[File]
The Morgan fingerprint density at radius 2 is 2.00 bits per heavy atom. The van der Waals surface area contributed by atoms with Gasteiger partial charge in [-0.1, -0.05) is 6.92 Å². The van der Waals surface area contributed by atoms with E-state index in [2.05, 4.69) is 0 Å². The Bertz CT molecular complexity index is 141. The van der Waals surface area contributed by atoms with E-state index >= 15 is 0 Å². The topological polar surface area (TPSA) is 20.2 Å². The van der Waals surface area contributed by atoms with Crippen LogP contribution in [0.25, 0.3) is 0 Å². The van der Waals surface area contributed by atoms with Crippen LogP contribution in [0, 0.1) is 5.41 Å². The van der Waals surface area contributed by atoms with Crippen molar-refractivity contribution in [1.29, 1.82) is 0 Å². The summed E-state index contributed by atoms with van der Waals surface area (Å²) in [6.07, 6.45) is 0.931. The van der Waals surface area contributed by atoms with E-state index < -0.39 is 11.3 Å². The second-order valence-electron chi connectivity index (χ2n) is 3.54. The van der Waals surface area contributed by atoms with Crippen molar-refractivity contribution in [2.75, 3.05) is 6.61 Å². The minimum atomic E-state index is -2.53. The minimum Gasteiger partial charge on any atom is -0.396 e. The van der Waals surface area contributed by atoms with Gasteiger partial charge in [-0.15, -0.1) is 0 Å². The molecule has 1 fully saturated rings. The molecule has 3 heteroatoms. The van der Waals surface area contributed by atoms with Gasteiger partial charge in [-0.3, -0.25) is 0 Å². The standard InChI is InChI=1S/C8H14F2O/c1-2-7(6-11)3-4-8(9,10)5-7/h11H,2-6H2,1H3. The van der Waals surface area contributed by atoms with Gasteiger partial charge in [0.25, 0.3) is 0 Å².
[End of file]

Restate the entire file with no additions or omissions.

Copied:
The Morgan fingerprint density at radius 2 is 2.00 bits per heavy atom. The van der Waals surface area contributed by atoms with Gasteiger partial charge in [-0.1, -0.05) is 6.92 Å². The van der Waals surface area contributed by atoms with E-state index in [2.05, 4.69) is 0 Å². The Bertz CT molecular complexity index is 141. The van der Waals surface area contributed by atoms with E-state index >= 15 is 0 Å². The topological polar surface area (TPSA) is 20.2 Å². The van der Waals surface area contributed by atoms with Crippen LogP contribution in [0.25, 0.3) is 0 Å². The van der Waals surface area contributed by atoms with Crippen LogP contribution in [0, 0.1) is 5.41 Å². The van der Waals surface area contributed by atoms with Crippen molar-refractivity contribution in [1.29, 1.82) is 0 Å². The summed E-state index contributed by atoms with van der Waals surface area (Å²) in [6.07, 6.45) is 0.931. The van der Waals surface area contributed by atoms with E-state index < -0.39 is 11.3 Å². The second-order valence-electron chi connectivity index (χ2n) is 3.54. The van der Waals surface area contributed by atoms with Crippen molar-refractivity contribution in [2.75, 3.05) is 6.61 Å². The minimum atomic E-state index is -2.53. The minimum Gasteiger partial charge on any atom is -0.396 e. The van der Waals surface area contributed by atoms with Gasteiger partial charge in [-0.15, -0.1) is 0 Å². The molecule has 1 fully saturated rings. The molecule has 3 heteroatoms. The van der Waals surface area contributed by atoms with Gasteiger partial charge in [-0.3, -0.25) is 0 Å². The standard InChI is InChI=1S/C8H14F2O/c1-2-7(6-11)3-4-8(9,10)5-7/h11H,2-6H2,1H3. The van der Waals surface area contributed by atoms with Gasteiger partial charge in [0.25, 0.3) is 0 Å².